Demand for dairy despite DCD scare

Moves by Fonterra and the Ministry of Primary Industries following the agrichemical scare appear to have largely assured markets that New Zealand dairy products are safe, Westpac economist Nathan Penny says.

An increase in dairy prices in this week's GlobalDairyTrade auction followed the recent announcement that small traces of a nitrate inhibitor, dicyandiamide (DCD), had been discovered in milk.

In addition to earlier reassurances that the reported levels posed no risk to food safety, Fonterra announced before the latest auction that none of the product available for the auction was manufactured during the period DCD was detected.

The surge in prices indicated demand for dairy products remained robust, Mr Penny said.

Overall, prices in the auction rose 2.4% on a trade-weighted basis, building on the buoyant start to 2013 in the first two auctions of the year.

The trade-weighted dairy price index had risen in seven of the last eight auctions. Whole milk powder and anhydrous milk fat prices led the way, increasing 5.4% and 7.2% respectively while skim milk powder recorded a more modest 0.5% rise.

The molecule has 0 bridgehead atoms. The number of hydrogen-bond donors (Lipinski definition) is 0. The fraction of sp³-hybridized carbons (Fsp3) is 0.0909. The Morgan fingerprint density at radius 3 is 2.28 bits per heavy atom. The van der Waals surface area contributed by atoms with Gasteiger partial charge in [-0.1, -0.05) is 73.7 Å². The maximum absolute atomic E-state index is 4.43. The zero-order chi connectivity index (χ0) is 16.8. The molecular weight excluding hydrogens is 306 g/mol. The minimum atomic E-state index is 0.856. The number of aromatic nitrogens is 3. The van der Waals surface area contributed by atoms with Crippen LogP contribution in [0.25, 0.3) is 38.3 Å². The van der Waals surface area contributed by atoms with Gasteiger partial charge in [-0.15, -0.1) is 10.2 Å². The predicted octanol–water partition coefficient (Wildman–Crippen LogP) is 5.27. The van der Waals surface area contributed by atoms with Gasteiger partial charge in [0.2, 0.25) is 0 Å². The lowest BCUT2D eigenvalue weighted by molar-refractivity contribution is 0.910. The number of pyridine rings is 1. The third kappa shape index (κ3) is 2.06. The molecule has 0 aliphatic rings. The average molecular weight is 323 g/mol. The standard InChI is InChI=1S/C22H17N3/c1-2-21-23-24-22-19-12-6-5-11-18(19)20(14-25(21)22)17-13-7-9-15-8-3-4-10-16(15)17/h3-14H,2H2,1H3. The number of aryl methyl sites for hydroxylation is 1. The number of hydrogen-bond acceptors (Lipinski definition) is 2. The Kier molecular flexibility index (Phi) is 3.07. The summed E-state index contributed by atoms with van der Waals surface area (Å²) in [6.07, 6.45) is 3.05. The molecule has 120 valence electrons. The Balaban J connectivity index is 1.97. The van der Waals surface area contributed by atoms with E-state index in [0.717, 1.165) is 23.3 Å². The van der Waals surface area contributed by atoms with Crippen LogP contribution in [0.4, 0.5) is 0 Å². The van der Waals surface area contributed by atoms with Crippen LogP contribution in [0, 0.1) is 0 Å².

The high New Zealand dollar continued to ''take some of the gloss off'' rising dairy prices, he said.

ANZ's latest Agri Focus report said dairy markets were expected to continue to strengthen in the first quarter of the year, driven predominantly by ''the supply side of the equation''.

Production of dairy commodities and stock levels had generally contracted in the northern hemisphere and export volumes coming out of both the United States and Europe were now declining. A strong start to the first half of the New Zealand milk production season had helped fill the gap in supply left by competitors.

However, production was now well past its seasonal peak and growth rates relative to the previous season were because of dry conditions in the North Island.

That was expected to result in a further contraction in global milk supplies before the seasonal lift in production in the northern hemisphere in the second quarter.

The flow of product continued to be towards China and total exports of New Zealand's main dairy products to China had doubled over the past six months, compared with the same period a year before.

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